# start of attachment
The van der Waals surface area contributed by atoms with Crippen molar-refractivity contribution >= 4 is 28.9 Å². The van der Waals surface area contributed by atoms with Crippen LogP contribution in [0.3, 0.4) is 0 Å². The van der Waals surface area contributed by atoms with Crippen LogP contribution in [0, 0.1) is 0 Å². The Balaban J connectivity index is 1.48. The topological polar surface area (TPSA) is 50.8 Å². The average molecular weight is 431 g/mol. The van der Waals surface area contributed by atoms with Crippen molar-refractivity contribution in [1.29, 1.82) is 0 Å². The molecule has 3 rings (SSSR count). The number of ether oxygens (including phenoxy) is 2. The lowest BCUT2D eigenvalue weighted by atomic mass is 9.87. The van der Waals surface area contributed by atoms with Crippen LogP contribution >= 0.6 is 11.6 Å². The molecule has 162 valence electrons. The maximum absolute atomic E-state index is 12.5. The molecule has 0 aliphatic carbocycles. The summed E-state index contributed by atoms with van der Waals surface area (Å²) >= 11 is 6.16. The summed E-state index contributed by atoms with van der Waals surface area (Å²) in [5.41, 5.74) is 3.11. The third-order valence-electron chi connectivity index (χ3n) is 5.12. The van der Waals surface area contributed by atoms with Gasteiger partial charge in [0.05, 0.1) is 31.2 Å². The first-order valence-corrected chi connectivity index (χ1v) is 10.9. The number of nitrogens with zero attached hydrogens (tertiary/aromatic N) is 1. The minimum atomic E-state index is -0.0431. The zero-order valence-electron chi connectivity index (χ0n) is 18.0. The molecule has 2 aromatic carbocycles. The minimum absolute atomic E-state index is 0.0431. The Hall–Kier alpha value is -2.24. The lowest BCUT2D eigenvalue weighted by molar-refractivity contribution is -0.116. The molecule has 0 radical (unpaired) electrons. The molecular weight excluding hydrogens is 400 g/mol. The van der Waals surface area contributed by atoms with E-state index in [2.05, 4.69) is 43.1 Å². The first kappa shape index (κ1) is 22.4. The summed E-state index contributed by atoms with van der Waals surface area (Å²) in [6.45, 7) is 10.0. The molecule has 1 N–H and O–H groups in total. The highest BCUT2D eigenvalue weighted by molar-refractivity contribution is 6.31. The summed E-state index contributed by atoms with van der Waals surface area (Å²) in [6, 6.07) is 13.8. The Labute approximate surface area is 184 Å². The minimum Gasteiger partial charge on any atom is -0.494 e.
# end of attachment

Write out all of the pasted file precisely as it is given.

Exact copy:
The van der Waals surface area contributed by atoms with Crippen molar-refractivity contribution >= 4 is 28.9 Å². The van der Waals surface area contributed by atoms with Crippen LogP contribution in [0.3, 0.4) is 0 Å². The van der Waals surface area contributed by atoms with Crippen LogP contribution in [0, 0.1) is 0 Å². The Balaban J connectivity index is 1.48. The topological polar surface area (TPSA) is 50.8 Å². The average molecular weight is 431 g/mol. The van der Waals surface area contributed by atoms with Crippen molar-refractivity contribution in [1.29, 1.82) is 0 Å². The molecule has 3 rings (SSSR count). The number of ether oxygens (including phenoxy) is 2. The lowest BCUT2D eigenvalue weighted by atomic mass is 9.87. The van der Waals surface area contributed by atoms with Crippen LogP contribution >= 0.6 is 11.6 Å². The molecule has 162 valence electrons. The maximum absolute atomic E-state index is 12.5. The molecule has 0 aliphatic carbocycles. The summed E-state index contributed by atoms with van der Waals surface area (Å²) >= 11 is 6.16. The summed E-state index contributed by atoms with van der Waals surface area (Å²) in [5.41, 5.74) is 3.11. The third-order valence-electron chi connectivity index (χ3n) is 5.12. The van der Waals surface area contributed by atoms with Gasteiger partial charge in [0.05, 0.1) is 31.2 Å². The first-order valence-corrected chi connectivity index (χ1v) is 10.9. The number of nitrogens with zero attached hydrogens (tertiary/aromatic N) is 1. The minimum atomic E-state index is -0.0431. The zero-order valence-electron chi connectivity index (χ0n) is 18.0. The molecule has 2 aromatic carbocycles. The minimum absolute atomic E-state index is 0.0431. The Hall–Kier alpha value is -2.24. The lowest BCUT2D eigenvalue weighted by molar-refractivity contribution is -0.116. The molecule has 0 radical (unpaired) electrons. The molecular weight excluding hydrogens is 400 g/mol. The van der Waals surface area contributed by atoms with E-state index in [2.05, 4.69) is 43.1 Å². The first kappa shape index (κ1) is 22.4. The summed E-state index contributed by atoms with van der Waals surface area (Å²) in [6.45, 7) is 10.0. The molecule has 1 N–H and O–H groups in total. The highest BCUT2D eigenvalue weighted by molar-refractivity contribution is 6.31. The summed E-state index contributed by atoms with van der Waals surface area (Å²) in [6, 6.07) is 13.8. The Labute approximate surface area is 184 Å². The minimum Gasteiger partial charge on any atom is -0.494 e.